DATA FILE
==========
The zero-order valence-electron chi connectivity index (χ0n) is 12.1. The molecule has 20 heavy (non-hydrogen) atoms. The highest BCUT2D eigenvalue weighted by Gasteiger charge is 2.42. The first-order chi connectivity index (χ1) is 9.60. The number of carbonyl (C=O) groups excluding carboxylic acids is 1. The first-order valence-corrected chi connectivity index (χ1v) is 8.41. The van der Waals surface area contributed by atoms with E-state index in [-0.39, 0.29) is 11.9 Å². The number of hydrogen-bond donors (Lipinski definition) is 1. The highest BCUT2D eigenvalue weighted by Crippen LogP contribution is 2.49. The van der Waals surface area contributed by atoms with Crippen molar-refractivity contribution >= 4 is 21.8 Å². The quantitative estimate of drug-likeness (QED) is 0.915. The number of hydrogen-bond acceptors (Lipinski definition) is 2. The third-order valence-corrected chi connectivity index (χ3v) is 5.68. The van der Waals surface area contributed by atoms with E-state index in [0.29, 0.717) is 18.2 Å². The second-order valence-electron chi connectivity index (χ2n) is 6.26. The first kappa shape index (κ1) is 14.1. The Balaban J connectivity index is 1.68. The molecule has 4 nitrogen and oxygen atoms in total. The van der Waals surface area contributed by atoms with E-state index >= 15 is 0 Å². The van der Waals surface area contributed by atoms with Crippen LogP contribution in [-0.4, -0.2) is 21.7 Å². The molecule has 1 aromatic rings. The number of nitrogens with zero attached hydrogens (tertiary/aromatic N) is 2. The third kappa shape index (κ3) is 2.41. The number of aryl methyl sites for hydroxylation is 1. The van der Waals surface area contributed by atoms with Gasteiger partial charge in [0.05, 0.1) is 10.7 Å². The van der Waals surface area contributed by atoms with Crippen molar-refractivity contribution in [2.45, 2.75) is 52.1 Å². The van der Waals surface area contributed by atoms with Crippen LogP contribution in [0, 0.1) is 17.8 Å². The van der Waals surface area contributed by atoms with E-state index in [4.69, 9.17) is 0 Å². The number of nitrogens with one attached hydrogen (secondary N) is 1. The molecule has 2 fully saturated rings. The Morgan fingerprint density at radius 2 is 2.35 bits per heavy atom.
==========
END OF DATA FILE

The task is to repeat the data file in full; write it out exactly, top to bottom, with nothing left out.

The zero-order valence-electron chi connectivity index (χ0n) is 12.1. The molecule has 20 heavy (non-hydrogen) atoms. The highest BCUT2D eigenvalue weighted by Gasteiger charge is 2.42. The first-order chi connectivity index (χ1) is 9.60. The number of carbonyl (C=O) groups excluding carboxylic acids is 1. The first-order valence-corrected chi connectivity index (χ1v) is 8.41. The van der Waals surface area contributed by atoms with E-state index in [-0.39, 0.29) is 11.9 Å². The number of hydrogen-bond donors (Lipinski definition) is 1. The highest BCUT2D eigenvalue weighted by Crippen LogP contribution is 2.49. The van der Waals surface area contributed by atoms with Crippen molar-refractivity contribution >= 4 is 21.8 Å². The quantitative estimate of drug-likeness (QED) is 0.915. The number of hydrogen-bond acceptors (Lipinski definition) is 2. The third-order valence-corrected chi connectivity index (χ3v) is 5.68. The van der Waals surface area contributed by atoms with E-state index in [0.29, 0.717) is 18.2 Å². The second-order valence-electron chi connectivity index (χ2n) is 6.26. The first kappa shape index (κ1) is 14.1. The Balaban J connectivity index is 1.68. The molecule has 4 nitrogen and oxygen atoms in total. The van der Waals surface area contributed by atoms with E-state index >= 15 is 0 Å². The van der Waals surface area contributed by atoms with Crippen LogP contribution in [-0.4, -0.2) is 21.7 Å². The molecule has 1 aromatic rings. The number of nitrogens with zero attached hydrogens (tertiary/aromatic N) is 2. The third kappa shape index (κ3) is 2.41. The number of aryl methyl sites for hydroxylation is 1. The van der Waals surface area contributed by atoms with Gasteiger partial charge in [0.05, 0.1) is 10.7 Å². The van der Waals surface area contributed by atoms with Crippen molar-refractivity contribution in [2.45, 2.75) is 52.1 Å². The van der Waals surface area contributed by atoms with Crippen LogP contribution in [0, 0.1) is 17.8 Å². The van der Waals surface area contributed by atoms with E-state index in [4.69, 9.17) is 0 Å². The number of nitrogens with one attached hydrogen (secondary N) is 1. The molecule has 2 fully saturated rings. The Morgan fingerprint density at radius 2 is 2.35 bits per heavy atom.